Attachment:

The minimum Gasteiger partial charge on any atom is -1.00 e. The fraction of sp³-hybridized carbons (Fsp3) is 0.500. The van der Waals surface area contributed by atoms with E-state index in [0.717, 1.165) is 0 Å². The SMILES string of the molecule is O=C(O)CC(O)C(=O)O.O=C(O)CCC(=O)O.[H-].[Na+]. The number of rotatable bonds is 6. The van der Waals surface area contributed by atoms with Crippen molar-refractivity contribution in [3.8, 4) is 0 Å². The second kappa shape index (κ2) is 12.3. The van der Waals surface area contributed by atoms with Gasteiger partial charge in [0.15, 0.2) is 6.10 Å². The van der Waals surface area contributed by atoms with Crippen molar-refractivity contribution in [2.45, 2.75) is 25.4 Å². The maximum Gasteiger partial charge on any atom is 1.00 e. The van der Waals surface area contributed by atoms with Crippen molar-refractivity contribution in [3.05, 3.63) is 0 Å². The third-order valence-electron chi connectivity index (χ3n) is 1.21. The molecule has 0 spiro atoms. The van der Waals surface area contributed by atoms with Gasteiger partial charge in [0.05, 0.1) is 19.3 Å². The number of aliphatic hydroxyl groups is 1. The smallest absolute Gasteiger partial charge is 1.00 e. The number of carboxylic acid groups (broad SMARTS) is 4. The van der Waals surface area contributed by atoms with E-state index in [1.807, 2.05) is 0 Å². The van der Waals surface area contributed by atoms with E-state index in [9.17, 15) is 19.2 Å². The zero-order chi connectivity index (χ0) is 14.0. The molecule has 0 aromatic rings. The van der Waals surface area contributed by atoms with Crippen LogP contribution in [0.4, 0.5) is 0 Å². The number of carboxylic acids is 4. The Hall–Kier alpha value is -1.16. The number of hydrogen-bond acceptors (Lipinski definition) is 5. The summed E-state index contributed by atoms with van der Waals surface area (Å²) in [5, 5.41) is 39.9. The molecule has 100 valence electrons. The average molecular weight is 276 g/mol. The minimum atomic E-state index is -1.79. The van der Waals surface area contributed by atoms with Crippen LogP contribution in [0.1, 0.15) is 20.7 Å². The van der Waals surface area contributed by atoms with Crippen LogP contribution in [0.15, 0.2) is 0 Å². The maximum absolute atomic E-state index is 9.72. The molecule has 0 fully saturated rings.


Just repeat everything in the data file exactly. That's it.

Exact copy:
The minimum Gasteiger partial charge on any atom is -1.00 e. The fraction of sp³-hybridized carbons (Fsp3) is 0.500. The van der Waals surface area contributed by atoms with E-state index in [0.717, 1.165) is 0 Å². The SMILES string of the molecule is O=C(O)CC(O)C(=O)O.O=C(O)CCC(=O)O.[H-].[Na+]. The number of rotatable bonds is 6. The van der Waals surface area contributed by atoms with Crippen molar-refractivity contribution in [3.8, 4) is 0 Å². The second kappa shape index (κ2) is 12.3. The van der Waals surface area contributed by atoms with Gasteiger partial charge in [0.15, 0.2) is 6.10 Å². The van der Waals surface area contributed by atoms with Crippen molar-refractivity contribution in [2.45, 2.75) is 25.4 Å². The maximum Gasteiger partial charge on any atom is 1.00 e. The van der Waals surface area contributed by atoms with Crippen molar-refractivity contribution in [3.05, 3.63) is 0 Å². The third-order valence-electron chi connectivity index (χ3n) is 1.21. The molecule has 0 spiro atoms. The van der Waals surface area contributed by atoms with Gasteiger partial charge in [0.05, 0.1) is 19.3 Å². The number of aliphatic hydroxyl groups is 1. The smallest absolute Gasteiger partial charge is 1.00 e. The number of carboxylic acid groups (broad SMARTS) is 4. The van der Waals surface area contributed by atoms with E-state index in [1.807, 2.05) is 0 Å². The van der Waals surface area contributed by atoms with E-state index in [9.17, 15) is 19.2 Å². The zero-order chi connectivity index (χ0) is 14.0. The molecule has 0 aromatic rings. The van der Waals surface area contributed by atoms with Crippen LogP contribution in [0.4, 0.5) is 0 Å². The number of carboxylic acids is 4. The Hall–Kier alpha value is -1.16. The number of hydrogen-bond acceptors (Lipinski definition) is 5. The summed E-state index contributed by atoms with van der Waals surface area (Å²) in [5, 5.41) is 39.9. The molecule has 100 valence electrons. The average molecular weight is 276 g/mol. The minimum atomic E-state index is -1.79. The van der Waals surface area contributed by atoms with Crippen LogP contribution in [0.1, 0.15) is 20.7 Å². The van der Waals surface area contributed by atoms with Crippen LogP contribution in [0.15, 0.2) is 0 Å². The maximum absolute atomic E-state index is 9.72. The molecule has 0 fully saturated rings.